Escalating competition is one reason for the disparity in yields. Online banks are in hot pursuit to attract and keep deposits as fintech competitors continue to enter the marketplace. Offering a high-yield account is among the tried-and-true strategies to court customers with a compelling offer — especially for relatively new and small digital banks.

Deposits, in general, are essential to banks’ business models: They are used as a low-cost funding source to fuel loan demand.

“Bankers don’t get deposits just because it’s cool to have deposits,” says Neil Stanley, CEO and founder of The CorePoint, a bank management services company. “They get them because they can invest them in loans.”

If banks make money by investing deposits in loans, then they can afford to pay more for deposits. Spoiler alert: banks are (usually) profitable.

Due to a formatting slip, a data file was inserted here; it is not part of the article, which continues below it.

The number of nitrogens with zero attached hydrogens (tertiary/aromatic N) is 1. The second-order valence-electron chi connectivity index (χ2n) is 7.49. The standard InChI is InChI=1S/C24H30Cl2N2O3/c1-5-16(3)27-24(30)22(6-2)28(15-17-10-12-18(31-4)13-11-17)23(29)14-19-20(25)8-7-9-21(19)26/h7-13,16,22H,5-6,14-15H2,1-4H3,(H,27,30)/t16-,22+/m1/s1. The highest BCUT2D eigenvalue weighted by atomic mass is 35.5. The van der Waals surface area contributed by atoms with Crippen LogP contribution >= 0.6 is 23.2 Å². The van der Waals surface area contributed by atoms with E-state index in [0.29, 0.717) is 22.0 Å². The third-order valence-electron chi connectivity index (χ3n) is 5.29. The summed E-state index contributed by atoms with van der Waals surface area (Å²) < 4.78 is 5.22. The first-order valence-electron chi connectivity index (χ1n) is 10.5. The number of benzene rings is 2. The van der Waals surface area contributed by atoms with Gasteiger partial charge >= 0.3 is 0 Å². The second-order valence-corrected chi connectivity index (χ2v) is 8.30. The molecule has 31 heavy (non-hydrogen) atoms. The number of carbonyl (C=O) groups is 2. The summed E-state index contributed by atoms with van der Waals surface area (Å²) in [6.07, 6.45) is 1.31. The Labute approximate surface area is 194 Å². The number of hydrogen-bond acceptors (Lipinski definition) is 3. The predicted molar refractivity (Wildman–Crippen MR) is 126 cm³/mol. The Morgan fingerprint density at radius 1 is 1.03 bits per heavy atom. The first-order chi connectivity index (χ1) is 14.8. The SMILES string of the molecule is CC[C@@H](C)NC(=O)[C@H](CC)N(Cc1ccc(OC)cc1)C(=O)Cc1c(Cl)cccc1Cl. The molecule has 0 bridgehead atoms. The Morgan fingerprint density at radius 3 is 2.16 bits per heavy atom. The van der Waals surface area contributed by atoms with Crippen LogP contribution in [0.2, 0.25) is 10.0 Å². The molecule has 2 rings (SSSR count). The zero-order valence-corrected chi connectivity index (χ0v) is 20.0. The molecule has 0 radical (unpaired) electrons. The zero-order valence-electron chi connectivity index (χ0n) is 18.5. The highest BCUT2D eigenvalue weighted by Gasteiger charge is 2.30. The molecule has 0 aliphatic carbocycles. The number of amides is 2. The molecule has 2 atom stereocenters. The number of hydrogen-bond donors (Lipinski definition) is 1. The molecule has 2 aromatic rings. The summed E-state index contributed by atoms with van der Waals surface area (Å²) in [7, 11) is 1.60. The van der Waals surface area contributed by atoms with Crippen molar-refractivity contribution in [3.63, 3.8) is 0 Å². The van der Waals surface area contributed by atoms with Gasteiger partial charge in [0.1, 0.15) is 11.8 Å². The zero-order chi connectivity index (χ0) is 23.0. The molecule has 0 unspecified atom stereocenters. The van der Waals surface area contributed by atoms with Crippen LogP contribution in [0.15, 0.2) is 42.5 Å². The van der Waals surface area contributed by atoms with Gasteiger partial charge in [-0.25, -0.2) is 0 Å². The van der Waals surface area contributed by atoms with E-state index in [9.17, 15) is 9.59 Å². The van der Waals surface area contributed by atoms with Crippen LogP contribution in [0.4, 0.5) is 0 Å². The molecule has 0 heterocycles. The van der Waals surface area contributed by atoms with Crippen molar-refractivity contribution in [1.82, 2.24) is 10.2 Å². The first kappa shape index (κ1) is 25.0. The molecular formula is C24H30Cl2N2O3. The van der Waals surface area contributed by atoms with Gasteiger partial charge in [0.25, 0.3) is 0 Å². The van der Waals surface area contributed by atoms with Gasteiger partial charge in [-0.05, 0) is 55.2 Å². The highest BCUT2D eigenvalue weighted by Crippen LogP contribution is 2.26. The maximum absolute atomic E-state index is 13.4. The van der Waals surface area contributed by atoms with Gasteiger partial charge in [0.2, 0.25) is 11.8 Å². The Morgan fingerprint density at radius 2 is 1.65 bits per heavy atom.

Not every bank is hungry for more deposits. Whether and when banks respond to the Fed changing the rate will vary based on what objectives they are trying to accomplish. Online banks — which are often hungry for deposits — are likely to follow suit when the Fed raises rates, while established brick-and-mortar banks often don’t keep up with Fed rate hikes by raising their own savings account rates.

“Every bank could be a little different on this in terms of what their pressures are,” says Betty Cowell, a senior advisor at consultant firm Simon-Kucher & Partners.

How to maximize your savings rate